In the orphanage, we had savings of ten cents a week – out of which you were given pocket money of three cents to put in the collection at church. On Monday nights, we felt very lonely, so they gave us wool to knit socks for the boys and, every Friday night, we had to wash the boys’ socks. I could knit when I was four years old, my sisters taught me and it came in handy. They would say ‘This is how much you have to do tonight. ‘

The boys never had to do anything, we had to do all the chores. We did not have much free time. We went to an ordinary school with normal children but we had to walk in a line with a woman supervising us. After school, we always had to prepare the potatoes for the next day.

On Sunday morning we went to church, then we had a meal and we could go home for the afternoon. My father walked for half an hour to collect us and we walked home with him. He brought us back again by six o’clock and by seven o’clock we were in bed.

When we were fourteen, we had to leave school and learn domestic service. They wanted me to leave at thirteen but I said, ‘Can I do another year?’ You did six weeks in the kitchen, six weeks in the house, doing cleaning and scrubbing wooden floors, six weeks in the laundry and six weeks in the sewing room. I was not strong enough to scrub floors so they sent me straight to the sewing room. They saved our money for us in the bank and, when we were twenty-one, they gave it to us – a hundred guilders. The first thing I bought was a bicycle. In the last year, you did not have to anything for the orphanage but make your own clothes buying the materials out of that money.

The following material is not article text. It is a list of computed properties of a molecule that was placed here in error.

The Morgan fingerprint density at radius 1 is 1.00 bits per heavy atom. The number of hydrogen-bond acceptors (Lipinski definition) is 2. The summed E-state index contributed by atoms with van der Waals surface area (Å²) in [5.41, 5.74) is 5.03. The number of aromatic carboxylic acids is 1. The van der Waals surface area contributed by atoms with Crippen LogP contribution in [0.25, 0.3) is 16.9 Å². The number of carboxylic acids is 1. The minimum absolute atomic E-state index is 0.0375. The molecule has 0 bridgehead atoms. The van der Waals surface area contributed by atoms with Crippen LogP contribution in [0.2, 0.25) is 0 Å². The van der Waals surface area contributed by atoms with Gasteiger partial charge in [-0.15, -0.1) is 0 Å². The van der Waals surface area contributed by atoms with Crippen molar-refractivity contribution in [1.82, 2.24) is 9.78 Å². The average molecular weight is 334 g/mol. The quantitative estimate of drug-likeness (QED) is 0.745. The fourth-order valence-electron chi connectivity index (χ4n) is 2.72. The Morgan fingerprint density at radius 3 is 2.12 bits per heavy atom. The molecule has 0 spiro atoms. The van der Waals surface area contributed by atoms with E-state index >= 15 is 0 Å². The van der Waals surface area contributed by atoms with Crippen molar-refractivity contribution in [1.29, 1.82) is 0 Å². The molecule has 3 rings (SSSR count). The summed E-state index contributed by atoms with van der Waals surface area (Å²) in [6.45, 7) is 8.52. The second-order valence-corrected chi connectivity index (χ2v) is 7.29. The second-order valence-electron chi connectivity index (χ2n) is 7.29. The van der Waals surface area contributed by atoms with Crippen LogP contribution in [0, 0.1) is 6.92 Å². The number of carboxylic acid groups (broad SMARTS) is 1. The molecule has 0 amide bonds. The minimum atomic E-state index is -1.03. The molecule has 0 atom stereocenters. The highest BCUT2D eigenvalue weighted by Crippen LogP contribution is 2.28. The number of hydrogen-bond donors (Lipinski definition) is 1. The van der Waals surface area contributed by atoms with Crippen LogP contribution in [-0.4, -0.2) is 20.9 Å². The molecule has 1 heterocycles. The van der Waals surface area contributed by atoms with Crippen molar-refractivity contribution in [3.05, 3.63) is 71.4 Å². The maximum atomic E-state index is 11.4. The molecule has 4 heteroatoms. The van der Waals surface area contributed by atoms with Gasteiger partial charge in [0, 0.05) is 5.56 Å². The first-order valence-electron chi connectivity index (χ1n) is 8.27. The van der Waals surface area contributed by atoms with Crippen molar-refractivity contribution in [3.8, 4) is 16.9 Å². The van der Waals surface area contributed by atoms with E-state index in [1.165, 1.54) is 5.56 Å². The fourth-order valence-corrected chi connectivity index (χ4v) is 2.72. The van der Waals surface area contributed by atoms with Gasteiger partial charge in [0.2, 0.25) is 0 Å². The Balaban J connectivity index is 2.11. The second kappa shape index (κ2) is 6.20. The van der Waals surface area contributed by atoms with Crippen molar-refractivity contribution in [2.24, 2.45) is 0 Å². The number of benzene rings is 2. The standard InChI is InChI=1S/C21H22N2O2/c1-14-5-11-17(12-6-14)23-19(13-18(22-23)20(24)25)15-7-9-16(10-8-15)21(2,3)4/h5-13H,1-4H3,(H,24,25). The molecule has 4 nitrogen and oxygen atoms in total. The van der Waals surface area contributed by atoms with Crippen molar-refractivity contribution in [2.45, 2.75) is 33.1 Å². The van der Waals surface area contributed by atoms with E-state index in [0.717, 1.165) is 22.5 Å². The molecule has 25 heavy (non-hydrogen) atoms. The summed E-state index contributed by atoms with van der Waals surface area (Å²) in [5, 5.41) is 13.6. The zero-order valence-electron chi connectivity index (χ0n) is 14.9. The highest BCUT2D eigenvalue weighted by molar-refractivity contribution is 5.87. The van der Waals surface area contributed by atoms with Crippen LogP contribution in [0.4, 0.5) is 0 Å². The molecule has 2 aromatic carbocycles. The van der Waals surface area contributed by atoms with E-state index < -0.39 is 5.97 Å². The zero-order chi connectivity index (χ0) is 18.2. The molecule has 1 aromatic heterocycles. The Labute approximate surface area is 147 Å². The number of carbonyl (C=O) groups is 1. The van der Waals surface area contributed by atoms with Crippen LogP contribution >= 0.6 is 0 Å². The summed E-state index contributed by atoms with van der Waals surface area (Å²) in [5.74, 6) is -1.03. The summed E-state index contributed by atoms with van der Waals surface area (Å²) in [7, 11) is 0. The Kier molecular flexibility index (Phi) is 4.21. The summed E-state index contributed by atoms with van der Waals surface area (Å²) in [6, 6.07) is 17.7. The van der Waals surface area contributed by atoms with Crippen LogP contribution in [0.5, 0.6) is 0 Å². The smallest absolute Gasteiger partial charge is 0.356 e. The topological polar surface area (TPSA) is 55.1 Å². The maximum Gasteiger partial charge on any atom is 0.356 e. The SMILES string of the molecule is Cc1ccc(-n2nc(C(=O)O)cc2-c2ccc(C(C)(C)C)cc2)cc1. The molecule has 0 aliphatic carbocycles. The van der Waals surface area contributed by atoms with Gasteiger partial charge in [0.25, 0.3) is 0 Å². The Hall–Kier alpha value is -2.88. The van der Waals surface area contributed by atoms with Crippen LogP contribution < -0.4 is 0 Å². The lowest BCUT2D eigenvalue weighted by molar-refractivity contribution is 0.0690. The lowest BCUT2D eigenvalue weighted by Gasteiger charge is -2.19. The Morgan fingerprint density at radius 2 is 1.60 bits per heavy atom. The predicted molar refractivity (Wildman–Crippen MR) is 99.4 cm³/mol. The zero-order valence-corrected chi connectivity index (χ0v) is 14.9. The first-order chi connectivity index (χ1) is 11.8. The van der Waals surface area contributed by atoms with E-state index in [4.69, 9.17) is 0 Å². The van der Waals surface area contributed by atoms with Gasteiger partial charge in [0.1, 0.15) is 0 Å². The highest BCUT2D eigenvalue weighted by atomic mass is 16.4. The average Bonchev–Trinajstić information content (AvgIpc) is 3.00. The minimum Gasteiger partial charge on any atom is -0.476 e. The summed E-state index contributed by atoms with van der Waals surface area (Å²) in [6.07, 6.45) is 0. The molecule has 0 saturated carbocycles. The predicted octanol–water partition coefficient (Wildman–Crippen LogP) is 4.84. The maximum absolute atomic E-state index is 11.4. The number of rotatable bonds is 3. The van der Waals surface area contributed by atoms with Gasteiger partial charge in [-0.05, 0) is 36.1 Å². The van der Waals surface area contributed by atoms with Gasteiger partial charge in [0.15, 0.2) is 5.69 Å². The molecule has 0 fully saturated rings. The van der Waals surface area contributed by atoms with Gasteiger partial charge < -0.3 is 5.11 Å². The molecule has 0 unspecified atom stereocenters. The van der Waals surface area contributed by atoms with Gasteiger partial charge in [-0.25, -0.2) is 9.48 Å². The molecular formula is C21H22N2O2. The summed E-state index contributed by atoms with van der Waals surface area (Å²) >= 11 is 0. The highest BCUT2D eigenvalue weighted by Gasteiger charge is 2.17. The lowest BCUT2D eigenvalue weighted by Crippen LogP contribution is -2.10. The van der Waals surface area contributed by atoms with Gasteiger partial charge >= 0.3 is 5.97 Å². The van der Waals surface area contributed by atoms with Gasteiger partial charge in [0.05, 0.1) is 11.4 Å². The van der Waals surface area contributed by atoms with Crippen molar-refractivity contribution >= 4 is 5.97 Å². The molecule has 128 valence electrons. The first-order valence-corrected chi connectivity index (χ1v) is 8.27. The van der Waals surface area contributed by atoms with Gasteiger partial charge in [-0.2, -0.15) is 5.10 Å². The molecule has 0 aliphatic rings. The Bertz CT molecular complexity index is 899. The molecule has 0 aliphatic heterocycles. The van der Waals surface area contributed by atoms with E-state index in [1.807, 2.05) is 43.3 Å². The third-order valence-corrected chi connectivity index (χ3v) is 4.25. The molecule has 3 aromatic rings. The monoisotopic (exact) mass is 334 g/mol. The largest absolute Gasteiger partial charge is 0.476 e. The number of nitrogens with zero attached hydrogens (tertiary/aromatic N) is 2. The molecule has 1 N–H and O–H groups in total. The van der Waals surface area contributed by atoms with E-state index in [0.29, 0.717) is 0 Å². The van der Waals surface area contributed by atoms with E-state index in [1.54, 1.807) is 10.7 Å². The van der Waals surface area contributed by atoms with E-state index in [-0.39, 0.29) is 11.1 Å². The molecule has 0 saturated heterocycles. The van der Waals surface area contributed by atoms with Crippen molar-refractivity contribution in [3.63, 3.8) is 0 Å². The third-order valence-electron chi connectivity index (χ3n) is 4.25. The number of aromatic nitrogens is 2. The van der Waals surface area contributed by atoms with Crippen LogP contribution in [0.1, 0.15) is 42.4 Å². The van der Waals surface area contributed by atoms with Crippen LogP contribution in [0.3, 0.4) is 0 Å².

When I was eighteen, I had to go home to take care of my father. He was ninety years old by then. My elder sister who had taken care of us, she took him in after my mother died and took care of him for ten years. She had to do all the sewing and the cooking. She was an angel but she had had enough. We all had to look after my father and our brothers. The two eldest brothers were already married but the other brothers still at home. They needed help.

I was one of my father’s favourites. I said, ‘I want to be a nurse.’ He said, ‘No you have to look after us.’ My other sister had already taken care of the family for five years, since she left the orphanage at seventeen. When she got married, I took over. I did not mind really, I had no choice. Think about it, it was a large house, we had no washing machine or vacuum cleaner or central heating.